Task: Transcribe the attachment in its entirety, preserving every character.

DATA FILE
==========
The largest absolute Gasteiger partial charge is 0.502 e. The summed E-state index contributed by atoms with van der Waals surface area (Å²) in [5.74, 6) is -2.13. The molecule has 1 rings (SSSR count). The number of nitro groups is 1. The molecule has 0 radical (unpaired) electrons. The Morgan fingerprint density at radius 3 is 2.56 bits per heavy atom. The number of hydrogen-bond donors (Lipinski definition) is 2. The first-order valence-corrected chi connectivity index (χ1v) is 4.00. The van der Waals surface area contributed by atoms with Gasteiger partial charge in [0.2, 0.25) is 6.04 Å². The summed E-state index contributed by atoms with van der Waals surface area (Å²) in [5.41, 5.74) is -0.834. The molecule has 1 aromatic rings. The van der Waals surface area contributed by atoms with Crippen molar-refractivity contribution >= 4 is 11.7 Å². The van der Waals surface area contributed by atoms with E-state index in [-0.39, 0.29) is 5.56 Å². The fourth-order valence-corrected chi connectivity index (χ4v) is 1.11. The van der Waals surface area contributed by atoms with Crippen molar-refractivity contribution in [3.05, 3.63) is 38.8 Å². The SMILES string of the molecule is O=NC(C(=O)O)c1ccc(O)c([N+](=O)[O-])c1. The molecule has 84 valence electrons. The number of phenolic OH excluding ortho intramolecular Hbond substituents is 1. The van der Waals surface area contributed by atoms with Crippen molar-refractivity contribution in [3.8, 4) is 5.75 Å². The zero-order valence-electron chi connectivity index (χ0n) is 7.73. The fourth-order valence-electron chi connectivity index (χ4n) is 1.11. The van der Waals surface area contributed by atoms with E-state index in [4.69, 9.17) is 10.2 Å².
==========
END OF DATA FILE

The largest absolute Gasteiger partial charge is 0.502 e. The summed E-state index contributed by atoms with van der Waals surface area (Å²) in [5.74, 6) is -2.13. The molecule has 1 rings (SSSR count). The number of nitro groups is 1. The molecule has 0 radical (unpaired) electrons. The Morgan fingerprint density at radius 3 is 2.56 bits per heavy atom. The number of hydrogen-bond donors (Lipinski definition) is 2. The first-order valence-corrected chi connectivity index (χ1v) is 4.00. The van der Waals surface area contributed by atoms with Gasteiger partial charge in [0.2, 0.25) is 6.04 Å². The summed E-state index contributed by atoms with van der Waals surface area (Å²) in [5.41, 5.74) is -0.834. The molecule has 1 aromatic rings. The van der Waals surface area contributed by atoms with Crippen molar-refractivity contribution >= 4 is 11.7 Å². The van der Waals surface area contributed by atoms with E-state index in [-0.39, 0.29) is 5.56 Å². The fourth-order valence-corrected chi connectivity index (χ4v) is 1.11. The van der Waals surface area contributed by atoms with Crippen molar-refractivity contribution in [3.05, 3.63) is 38.8 Å². The SMILES string of the molecule is O=NC(C(=O)O)c1ccc(O)c([N+](=O)[O-])c1. The molecule has 84 valence electrons. The number of phenolic OH excluding ortho intramolecular Hbond substituents is 1. The van der Waals surface area contributed by atoms with Crippen molar-refractivity contribution in [3.8, 4) is 5.75 Å². The zero-order valence-electron chi connectivity index (χ0n) is 7.73. The fourth-order valence-electron chi connectivity index (χ4n) is 1.11. The van der Waals surface area contributed by atoms with E-state index in [4.69, 9.17) is 10.2 Å².